Hello to all the busy bees out there!
Can you believe we are less than a month away from the Tokyo Spelling Bee? We are so excited to have everyone joining us soon. Are you looking forward to the competition?
For this week's blog post, we'd like to share with competitors some of the most common prefixes and suffixes found in the English language, as well as their meanings. We'd also like to share some of the strangest and silliest words ever used at the Scripps National Spelling Bee!
To recap from last week, "prefixes are letters which we add to the beginning of a word to make a new word with a different meaning", according to the Cambridge Dictionary. While many online resources identify anywhere between 10 to 35 prefixes as being the most common, there are many, many more prefixes in English! In fact, The Oxford Reference Guide to English Morphology identifies over 100 prefixes used in English.
According to Cambridge Dictionary, a suffix is "a letter or group of letters added at the end of a word which makes a new word." As mentioned last week, suffixes often change words from one part of speech to another. For example, the adjective "happy" can become an adverb if we add the suffix "-ly". A verb like "forget" can transform into an adjective if we add "-ful" to the end of it.
Here are some additional resources for students studying prefixes and suffixes:
My Word is What? Silly and Interesting Words from the Scripps National Spelling Bee
Think you've heard it all? Think again! Every year, the world's top spellers encounter a huge variety of strange, unknown, and sometimes silly words they have never heard before! Here are a few of our favorites from previous years:
Sardoodledom. A sardoodledom, of English origin, is a "mechanically contrived plot structure and stereotyped or unrealistic characterization in drama". When a competitor was given this word, it caused him (and the audience) to laugh uncontrollably!
Euonym. A euonym is "a name well suited to the person, place, or thing named". This word was given to Rebecca Sealfon, 1997 champion of the Scripps National Spelling Bee, and she was so excited that she decided to SCREAM the entire word to the judges!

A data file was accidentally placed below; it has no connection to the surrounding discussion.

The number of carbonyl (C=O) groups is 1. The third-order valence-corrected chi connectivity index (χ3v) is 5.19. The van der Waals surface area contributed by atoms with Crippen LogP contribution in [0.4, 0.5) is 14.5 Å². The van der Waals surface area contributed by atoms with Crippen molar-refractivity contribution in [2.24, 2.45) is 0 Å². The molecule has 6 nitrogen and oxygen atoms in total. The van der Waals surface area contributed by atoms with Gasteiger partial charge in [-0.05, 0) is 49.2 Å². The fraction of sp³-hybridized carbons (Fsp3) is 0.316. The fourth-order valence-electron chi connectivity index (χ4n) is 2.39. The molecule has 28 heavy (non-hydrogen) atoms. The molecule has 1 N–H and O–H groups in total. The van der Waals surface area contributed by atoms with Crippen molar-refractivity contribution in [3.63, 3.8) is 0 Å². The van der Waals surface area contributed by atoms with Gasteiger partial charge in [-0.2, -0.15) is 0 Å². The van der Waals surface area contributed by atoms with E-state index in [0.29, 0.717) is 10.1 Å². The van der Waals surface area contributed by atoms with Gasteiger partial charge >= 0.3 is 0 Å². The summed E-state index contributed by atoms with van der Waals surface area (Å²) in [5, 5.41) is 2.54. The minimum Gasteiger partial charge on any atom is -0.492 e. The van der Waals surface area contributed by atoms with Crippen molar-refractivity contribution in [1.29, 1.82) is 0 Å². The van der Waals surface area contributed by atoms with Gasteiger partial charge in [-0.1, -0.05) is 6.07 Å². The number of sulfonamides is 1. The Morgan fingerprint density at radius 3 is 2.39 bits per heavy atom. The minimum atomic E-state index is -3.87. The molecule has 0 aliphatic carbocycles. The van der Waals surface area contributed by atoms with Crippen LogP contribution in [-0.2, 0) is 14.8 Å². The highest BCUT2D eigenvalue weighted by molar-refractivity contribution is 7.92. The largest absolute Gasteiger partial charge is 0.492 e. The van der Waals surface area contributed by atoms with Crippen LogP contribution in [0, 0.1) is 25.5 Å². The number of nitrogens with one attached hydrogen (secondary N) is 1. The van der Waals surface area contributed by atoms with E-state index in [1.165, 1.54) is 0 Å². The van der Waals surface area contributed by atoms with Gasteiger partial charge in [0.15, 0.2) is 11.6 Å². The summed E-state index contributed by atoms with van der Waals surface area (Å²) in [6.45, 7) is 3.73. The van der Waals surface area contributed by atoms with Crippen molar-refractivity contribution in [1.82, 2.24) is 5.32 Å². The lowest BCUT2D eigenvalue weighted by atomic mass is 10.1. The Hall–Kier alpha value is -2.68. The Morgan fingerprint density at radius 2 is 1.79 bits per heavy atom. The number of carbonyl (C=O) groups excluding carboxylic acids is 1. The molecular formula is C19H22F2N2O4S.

Stromuhr. This may look like a keysmash, but actually it is "a medical instrument that determines the amount of blood flowing through a vein or artery", and it was the champion word for the 2010 competition!
Gesellschaft. (Did someone sneeze?) This is a word used to describe "social relationships based on duty or obligation, not camaraderie", from the 2016 competition. According to Reader's Digest, it should be pronounced “guh-zell-shawft”. Can you guess this word's origin?
Knaidel. A knaidel is "a type of dumpling eaten in Jewish households during Passover", and was the champion word of the 2013 spelling bee. It's language of origin is German-derived Yiddish, and while Arvind Mahankali spelled it correctly, Yiddish language experts disagreed with Scripps spelling of the word, arguing it is correctly spelled kneydl!
Here's Arvind himself enjoying a delicious knaidel/kneydl (you may also hear people call them "matzo balls"!)
Finally, for those who have yet to register, we continue to encourage you, your friends and classmates to do so soon! The 3rd/4th grade, as well as 5th/6th grade, competitions are filling up quickly. We're looking for more competitors to fill our 7th/8th grade competition. If you know someone at your school, in your neighborhood or in your after-school activities, who might be interested, consider inviting them to join the competition! You can find the link to register here.
Next week, we'd love to cover topics that interest our competitors. If you'd like to see something specific, please fill out our Google Form and we'll get to it!
Until next time!